So on Wednesday I pick up my yellow Punto. And it just happens to match my new branding ...

So was my choice made just on the colour? It helped but basically I feel my choices were mainly directed by other people!

How many people do you influence by your manner? Do you appear friendly and helpful like Andy or disinterested and insulting like some of the others I came across?

On reflection my new car experience has again been impacted by the three aspects I keep referring to:-

1. Choice
2. Communication - this influenced my choices as I have described. Incidentally, the 'black car' garage, VIP car sales, replied to my email, informing them that I had decided against their car,  in such a lovely manner that I would go back to them another time.
3. Caring - Andy cared. He got the sale. Not only that - my friend has asked him to look out for a dream car for him!

I now have to compromise - any one got a spare car seat for a 2 year old I can have permanently in the back of my new car for Sophie, to make life easier and safer?!

What will you do today to positively influence someone?

Elaine x

Thursday, 5 January 2012

Sharp knives and wet kitchen floors!

Whilst I was washing up last night I remembered to leave the sharp knife out out the water until I was going to immediately wash it. I smiled as I recalled that it was something that Clive was adamant that I do. He would tell me the story of someone he had known that had taken the top clean off their finger by not being aware of a sharp knife lurking under the bubbles. He wanted to protect me. That story and advice is now part of my daily routine. My knowledge. My experience. A bitter sweet memory of Clive with his arms around me as I washed up (or he did).

That made me think of how others can impact upon us. I was away over New Year with my family in the Lake District. My brother-in-law Martin was often warning his toddler daughter to 'mind that head'. I guess we do it all of the time to those we love and want to keep safe. Yet I also reflected on how I teach myself advice. When I arrived back to my cottage the kitchen floor was flooded! For a couple of hours I had no heat either and stayed wrapped in a blanket on the settee feeling very glum. The rest of my family were still away; Dom was busy; I felt my mood slipping. I began to spiral into 'poor me' mode!

Then I gave myself a metaphorical slap! What would I advise others?
Choices - I could have easily gone to my parents or sisters homes for the night. I still had most of the basics in the house. All I had to do was wait for help which did arrive. As I listened to the wind I counted my blessings and thought of those who are homeless. I have so much to be grateful for. I had also chosen to come home earlier for a reason I wasn't sure of until I opened the back door!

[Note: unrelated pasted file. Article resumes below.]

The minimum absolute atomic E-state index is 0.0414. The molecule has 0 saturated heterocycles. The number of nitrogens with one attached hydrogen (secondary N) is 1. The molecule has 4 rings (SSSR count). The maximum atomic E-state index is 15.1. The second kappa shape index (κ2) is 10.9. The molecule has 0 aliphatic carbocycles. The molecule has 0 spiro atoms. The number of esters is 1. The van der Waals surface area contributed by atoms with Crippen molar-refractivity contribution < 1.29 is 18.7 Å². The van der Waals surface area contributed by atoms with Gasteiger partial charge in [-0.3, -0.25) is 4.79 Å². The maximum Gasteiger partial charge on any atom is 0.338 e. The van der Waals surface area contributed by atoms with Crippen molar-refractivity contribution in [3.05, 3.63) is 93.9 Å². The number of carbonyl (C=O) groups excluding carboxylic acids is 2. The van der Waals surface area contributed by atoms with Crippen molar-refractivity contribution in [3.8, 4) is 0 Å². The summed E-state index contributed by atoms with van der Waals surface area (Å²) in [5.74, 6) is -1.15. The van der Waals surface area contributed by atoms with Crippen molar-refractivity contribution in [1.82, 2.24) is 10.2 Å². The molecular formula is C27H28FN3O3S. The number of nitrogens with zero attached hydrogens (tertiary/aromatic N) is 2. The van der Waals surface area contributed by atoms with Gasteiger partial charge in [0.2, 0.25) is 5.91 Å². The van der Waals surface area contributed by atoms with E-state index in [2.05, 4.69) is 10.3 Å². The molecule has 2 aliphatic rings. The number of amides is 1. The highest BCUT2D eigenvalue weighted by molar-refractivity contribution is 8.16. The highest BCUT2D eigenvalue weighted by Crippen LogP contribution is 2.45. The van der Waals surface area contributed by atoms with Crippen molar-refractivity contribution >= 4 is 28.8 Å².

Communication - I wasn't cut off. I had communicated with my landlord the problem and within a couple of hours he had got me sorted out. I hadn't just let the problem build up. I had taken action, asked for and received help graciously. I had done something. I just needed to remind myself of that! I wasn't wallowing and allowing more water to flood out.
Caring - I cared for my cottage and gave the landlord the opportunity to do so for both of our sakes! I cared for myself - I wanted to be safe and warm. I also allowed a good friend to care for me as they listened to my 'tale of woe' and some self pity before I talked myself back up! They also reminded me of my language - I had slipped into using 'try' and 'not too bad' instead of positive alternatives! So today I WILL take some constructive actions and acknowledge that life is okay and going to get even better!

I now have heat again - and a very clean kitchen floor!

Yesterday afternoon I also had a call out of the blue from a friend from Tadcaster just asking me how I was - much appreciated. Who can you call today and just say  'I was thinking of you'?

I now have a space both mentally and physically to plan and grow for 2012. I want to Dream Big! I am also prepared to take action too! Are you?

  • So what is it that you teach others and follow yourself?
  • What will people remember about you when you are no longer there?
  • What are your dreams and what will you DO to make them happen?

Elaine x

Monday, 2 January 2012

A New Year

‘An optimist stays up until midnight to see the new year in. A pessimist stays up to make sure the old year leaves.’  Bill Vaughn

Did you stay up? Which camp were you in? I confess I was in both!